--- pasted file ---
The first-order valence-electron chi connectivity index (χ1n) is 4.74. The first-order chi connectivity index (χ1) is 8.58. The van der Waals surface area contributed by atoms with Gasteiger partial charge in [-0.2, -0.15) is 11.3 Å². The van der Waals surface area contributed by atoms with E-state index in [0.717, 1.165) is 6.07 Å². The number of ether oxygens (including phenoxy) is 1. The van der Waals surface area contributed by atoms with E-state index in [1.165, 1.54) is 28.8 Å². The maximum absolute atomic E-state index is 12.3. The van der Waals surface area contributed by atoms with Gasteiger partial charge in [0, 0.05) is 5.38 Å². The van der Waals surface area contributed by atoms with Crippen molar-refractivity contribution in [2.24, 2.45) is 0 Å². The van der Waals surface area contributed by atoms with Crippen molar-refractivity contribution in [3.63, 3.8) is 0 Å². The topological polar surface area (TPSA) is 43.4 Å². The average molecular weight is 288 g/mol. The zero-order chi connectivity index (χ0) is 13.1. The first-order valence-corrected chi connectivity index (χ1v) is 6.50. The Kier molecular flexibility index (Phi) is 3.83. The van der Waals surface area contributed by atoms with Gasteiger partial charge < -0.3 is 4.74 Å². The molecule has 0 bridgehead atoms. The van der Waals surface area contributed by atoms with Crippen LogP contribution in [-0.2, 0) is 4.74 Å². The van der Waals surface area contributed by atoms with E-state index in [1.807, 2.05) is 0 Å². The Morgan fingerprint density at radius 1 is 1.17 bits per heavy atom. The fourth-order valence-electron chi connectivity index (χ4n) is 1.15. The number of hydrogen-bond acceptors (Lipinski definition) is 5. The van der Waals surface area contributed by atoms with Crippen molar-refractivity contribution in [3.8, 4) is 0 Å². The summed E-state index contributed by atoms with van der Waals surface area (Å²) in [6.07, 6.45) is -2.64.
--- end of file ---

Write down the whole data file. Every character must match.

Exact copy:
The first-order valence-electron chi connectivity index (χ1n) is 4.74. The first-order chi connectivity index (χ1) is 8.58. The van der Waals surface area contributed by atoms with Gasteiger partial charge in [-0.2, -0.15) is 11.3 Å². The van der Waals surface area contributed by atoms with E-state index in [0.717, 1.165) is 6.07 Å². The number of ether oxygens (including phenoxy) is 1. The van der Waals surface area contributed by atoms with E-state index in [1.165, 1.54) is 28.8 Å². The maximum absolute atomic E-state index is 12.3. The van der Waals surface area contributed by atoms with Gasteiger partial charge in [0, 0.05) is 5.38 Å². The van der Waals surface area contributed by atoms with Crippen molar-refractivity contribution in [2.24, 2.45) is 0 Å². The van der Waals surface area contributed by atoms with Crippen molar-refractivity contribution in [3.63, 3.8) is 0 Å². The topological polar surface area (TPSA) is 43.4 Å². The average molecular weight is 288 g/mol. The zero-order chi connectivity index (χ0) is 13.1. The first-order valence-corrected chi connectivity index (χ1v) is 6.50. The Kier molecular flexibility index (Phi) is 3.83. The van der Waals surface area contributed by atoms with Gasteiger partial charge < -0.3 is 4.74 Å². The molecule has 0 bridgehead atoms. The van der Waals surface area contributed by atoms with Crippen LogP contribution in [-0.2, 0) is 4.74 Å². The van der Waals surface area contributed by atoms with E-state index in [1.807, 2.05) is 0 Å². The Morgan fingerprint density at radius 1 is 1.17 bits per heavy atom. The fourth-order valence-electron chi connectivity index (χ4n) is 1.15. The number of hydrogen-bond acceptors (Lipinski definition) is 5. The van der Waals surface area contributed by atoms with Crippen molar-refractivity contribution in [3.8, 4) is 0 Å². The summed E-state index contributed by atoms with van der Waals surface area (Å²) in [6.07, 6.45) is -2.64.